You need to login into your control-m desktop account. Click file, select load jobs from control-m/EM. Select the table that has the job(s) that needs the correction. Click Load, shortly afterwards a Load Table Results Window will appear. It will say Table name and jobs successfully loaded/unsucessfully loaded. This time lets say they are successfully loaded. Now the job will appear on the local workspace. (Make sure to use local workspace)  Double Click on the job step you need to make the correction(s) to. A window will appear with ten tabs to make changes to the job by. In this case I am wanting to change a email address for a job owner. This is done in the STEPS Tab. After the change is made click Save/Close. Now you will be back on your local workspace. Click write jobs to control-m/EM. Here it will sit for others to see and add other changes or sit for review by your superior. If it is fully correct go ahead and upload the job. Select Tools, then click Table Manager. Highlight the table this particular job is under and click Upload @ the top of the menu screen. Since I made changes using this procedure they will be added for the next day at time cutoff that the control-m servers are set by. There is a way to make changes immediately without waiting on the cutoff time and also a way to make temporary changes in the Enterprise-Manager that are in effect until the cutoff time. I am not going to explain those tonight maybe some other blog post. FYI If you don’t know your control-m server cutoff times, ask because they are not all set to midnight.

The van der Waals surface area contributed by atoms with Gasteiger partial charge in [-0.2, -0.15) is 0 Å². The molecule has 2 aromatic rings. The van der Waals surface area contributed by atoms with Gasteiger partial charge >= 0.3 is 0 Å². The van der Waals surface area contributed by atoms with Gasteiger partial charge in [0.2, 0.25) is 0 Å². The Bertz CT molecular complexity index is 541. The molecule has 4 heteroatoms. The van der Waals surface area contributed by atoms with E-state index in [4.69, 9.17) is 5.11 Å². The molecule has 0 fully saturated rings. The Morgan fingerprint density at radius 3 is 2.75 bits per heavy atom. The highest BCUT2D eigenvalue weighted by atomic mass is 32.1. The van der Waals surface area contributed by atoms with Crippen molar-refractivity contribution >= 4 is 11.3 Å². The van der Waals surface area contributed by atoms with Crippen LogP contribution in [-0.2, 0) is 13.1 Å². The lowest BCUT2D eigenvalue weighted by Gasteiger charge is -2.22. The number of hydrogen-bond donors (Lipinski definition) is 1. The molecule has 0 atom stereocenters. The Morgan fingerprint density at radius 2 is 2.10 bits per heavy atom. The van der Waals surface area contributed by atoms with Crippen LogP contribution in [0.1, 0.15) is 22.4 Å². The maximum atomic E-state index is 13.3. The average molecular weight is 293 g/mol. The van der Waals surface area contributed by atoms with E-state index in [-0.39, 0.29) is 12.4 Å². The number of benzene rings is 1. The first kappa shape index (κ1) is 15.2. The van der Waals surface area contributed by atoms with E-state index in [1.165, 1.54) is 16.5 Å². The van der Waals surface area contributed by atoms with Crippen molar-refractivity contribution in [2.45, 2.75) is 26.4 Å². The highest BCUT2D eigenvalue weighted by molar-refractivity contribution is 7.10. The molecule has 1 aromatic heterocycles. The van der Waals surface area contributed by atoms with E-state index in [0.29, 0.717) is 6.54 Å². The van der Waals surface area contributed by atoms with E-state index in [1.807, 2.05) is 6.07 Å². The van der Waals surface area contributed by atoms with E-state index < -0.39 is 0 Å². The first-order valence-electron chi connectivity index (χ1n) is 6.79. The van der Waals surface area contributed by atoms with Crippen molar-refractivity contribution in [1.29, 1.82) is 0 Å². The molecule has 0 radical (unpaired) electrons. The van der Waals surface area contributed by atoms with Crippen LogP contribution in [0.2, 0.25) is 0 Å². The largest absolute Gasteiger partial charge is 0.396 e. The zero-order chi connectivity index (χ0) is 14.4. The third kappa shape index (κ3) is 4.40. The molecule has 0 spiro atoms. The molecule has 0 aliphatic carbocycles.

When I tried to go about this I just loaded jobs from the EM into the Desktop made the changes and Saved and Closed. If you do this your corrections will never be added to your job(s). Make sure you remember to make changes ,then Write the job then Upload the job from the Table Manager back into the Enterprise/Manager.